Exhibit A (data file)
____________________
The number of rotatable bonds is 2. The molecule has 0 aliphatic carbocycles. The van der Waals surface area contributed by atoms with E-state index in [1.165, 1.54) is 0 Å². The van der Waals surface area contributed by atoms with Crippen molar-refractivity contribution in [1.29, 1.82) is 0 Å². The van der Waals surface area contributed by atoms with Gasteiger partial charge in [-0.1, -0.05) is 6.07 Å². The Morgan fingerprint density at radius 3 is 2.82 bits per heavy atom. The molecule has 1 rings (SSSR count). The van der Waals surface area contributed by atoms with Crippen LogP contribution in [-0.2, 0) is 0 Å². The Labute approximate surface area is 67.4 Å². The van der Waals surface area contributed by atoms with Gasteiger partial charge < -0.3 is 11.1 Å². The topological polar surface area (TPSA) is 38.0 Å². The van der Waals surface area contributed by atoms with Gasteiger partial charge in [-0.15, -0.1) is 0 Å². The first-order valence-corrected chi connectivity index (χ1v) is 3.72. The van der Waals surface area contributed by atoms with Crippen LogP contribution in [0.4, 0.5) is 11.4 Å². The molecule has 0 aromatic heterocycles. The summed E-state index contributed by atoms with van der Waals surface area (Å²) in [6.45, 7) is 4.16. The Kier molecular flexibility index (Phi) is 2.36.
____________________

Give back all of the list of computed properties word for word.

The number of rotatable bonds is 2. The molecule has 0 aliphatic carbocycles. The van der Waals surface area contributed by atoms with E-state index in [1.165, 1.54) is 0 Å². The van der Waals surface area contributed by atoms with Crippen molar-refractivity contribution in [1.29, 1.82) is 0 Å². The van der Waals surface area contributed by atoms with Gasteiger partial charge in [-0.1, -0.05) is 6.07 Å². The Morgan fingerprint density at radius 3 is 2.82 bits per heavy atom. The molecule has 1 rings (SSSR count). The van der Waals surface area contributed by atoms with Crippen LogP contribution in [-0.2, 0) is 0 Å². The Labute approximate surface area is 67.4 Å². The van der Waals surface area contributed by atoms with Gasteiger partial charge < -0.3 is 11.1 Å². The topological polar surface area (TPSA) is 38.0 Å². The van der Waals surface area contributed by atoms with Gasteiger partial charge in [-0.15, -0.1) is 0 Å². The first-order valence-corrected chi connectivity index (χ1v) is 3.72. The van der Waals surface area contributed by atoms with Crippen LogP contribution in [0.4, 0.5) is 11.4 Å². The molecule has 0 aromatic heterocycles. The summed E-state index contributed by atoms with van der Waals surface area (Å²) in [6.45, 7) is 4.16. The Kier molecular flexibility index (Phi) is 2.36.